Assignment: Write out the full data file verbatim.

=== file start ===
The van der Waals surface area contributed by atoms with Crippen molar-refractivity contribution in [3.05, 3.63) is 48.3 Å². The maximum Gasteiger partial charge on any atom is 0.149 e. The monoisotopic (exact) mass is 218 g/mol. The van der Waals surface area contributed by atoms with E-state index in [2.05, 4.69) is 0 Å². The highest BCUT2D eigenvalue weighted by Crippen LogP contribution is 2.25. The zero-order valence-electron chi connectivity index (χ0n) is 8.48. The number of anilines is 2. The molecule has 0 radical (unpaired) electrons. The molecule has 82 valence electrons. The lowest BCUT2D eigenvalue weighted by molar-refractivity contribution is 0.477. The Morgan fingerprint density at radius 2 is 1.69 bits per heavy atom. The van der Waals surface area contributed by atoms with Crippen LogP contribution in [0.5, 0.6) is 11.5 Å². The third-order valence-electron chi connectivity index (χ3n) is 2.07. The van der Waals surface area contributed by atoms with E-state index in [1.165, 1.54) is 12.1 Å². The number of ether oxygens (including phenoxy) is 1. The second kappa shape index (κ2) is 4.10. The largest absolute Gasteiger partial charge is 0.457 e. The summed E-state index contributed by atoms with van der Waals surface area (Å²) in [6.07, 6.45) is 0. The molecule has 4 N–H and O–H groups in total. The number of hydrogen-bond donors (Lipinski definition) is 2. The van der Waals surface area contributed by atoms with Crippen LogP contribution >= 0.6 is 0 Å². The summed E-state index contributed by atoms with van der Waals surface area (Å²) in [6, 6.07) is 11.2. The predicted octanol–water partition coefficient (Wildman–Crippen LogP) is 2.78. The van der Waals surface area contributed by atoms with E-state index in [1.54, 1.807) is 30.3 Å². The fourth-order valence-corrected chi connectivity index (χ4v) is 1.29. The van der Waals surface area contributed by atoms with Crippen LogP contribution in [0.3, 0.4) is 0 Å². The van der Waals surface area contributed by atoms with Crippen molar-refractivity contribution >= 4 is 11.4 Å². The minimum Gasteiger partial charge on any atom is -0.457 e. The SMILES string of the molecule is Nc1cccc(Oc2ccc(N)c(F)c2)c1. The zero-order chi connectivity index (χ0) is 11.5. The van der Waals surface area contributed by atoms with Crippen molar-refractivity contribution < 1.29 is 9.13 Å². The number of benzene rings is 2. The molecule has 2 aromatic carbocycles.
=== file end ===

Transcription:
The van der Waals surface area contributed by atoms with Crippen molar-refractivity contribution in [3.05, 3.63) is 48.3 Å². The maximum Gasteiger partial charge on any atom is 0.149 e. The monoisotopic (exact) mass is 218 g/mol. The van der Waals surface area contributed by atoms with E-state index in [2.05, 4.69) is 0 Å². The highest BCUT2D eigenvalue weighted by Crippen LogP contribution is 2.25. The zero-order valence-electron chi connectivity index (χ0n) is 8.48. The number of anilines is 2. The molecule has 0 radical (unpaired) electrons. The molecule has 82 valence electrons. The lowest BCUT2D eigenvalue weighted by molar-refractivity contribution is 0.477. The Morgan fingerprint density at radius 2 is 1.69 bits per heavy atom. The van der Waals surface area contributed by atoms with Crippen LogP contribution in [0.5, 0.6) is 11.5 Å². The third-order valence-electron chi connectivity index (χ3n) is 2.07. The van der Waals surface area contributed by atoms with E-state index in [1.165, 1.54) is 12.1 Å². The number of ether oxygens (including phenoxy) is 1. The second kappa shape index (κ2) is 4.10. The largest absolute Gasteiger partial charge is 0.457 e. The summed E-state index contributed by atoms with van der Waals surface area (Å²) in [6.07, 6.45) is 0. The molecule has 4 N–H and O–H groups in total. The number of hydrogen-bond donors (Lipinski definition) is 2. The van der Waals surface area contributed by atoms with Crippen LogP contribution >= 0.6 is 0 Å². The summed E-state index contributed by atoms with van der Waals surface area (Å²) in [6, 6.07) is 11.2. The predicted octanol–water partition coefficient (Wildman–Crippen LogP) is 2.78. The van der Waals surface area contributed by atoms with E-state index in [1.54, 1.807) is 30.3 Å². The fourth-order valence-corrected chi connectivity index (χ4v) is 1.29. The van der Waals surface area contributed by atoms with Crippen LogP contribution in [0.3, 0.4) is 0 Å². The van der Waals surface area contributed by atoms with Crippen molar-refractivity contribution >= 4 is 11.4 Å². The minimum Gasteiger partial charge on any atom is -0.457 e. The SMILES string of the molecule is Nc1cccc(Oc2ccc(N)c(F)c2)c1. The zero-order chi connectivity index (χ0) is 11.5. The van der Waals surface area contributed by atoms with Crippen molar-refractivity contribution < 1.29 is 9.13 Å². The number of benzene rings is 2. The molecule has 2 aromatic carbocycles.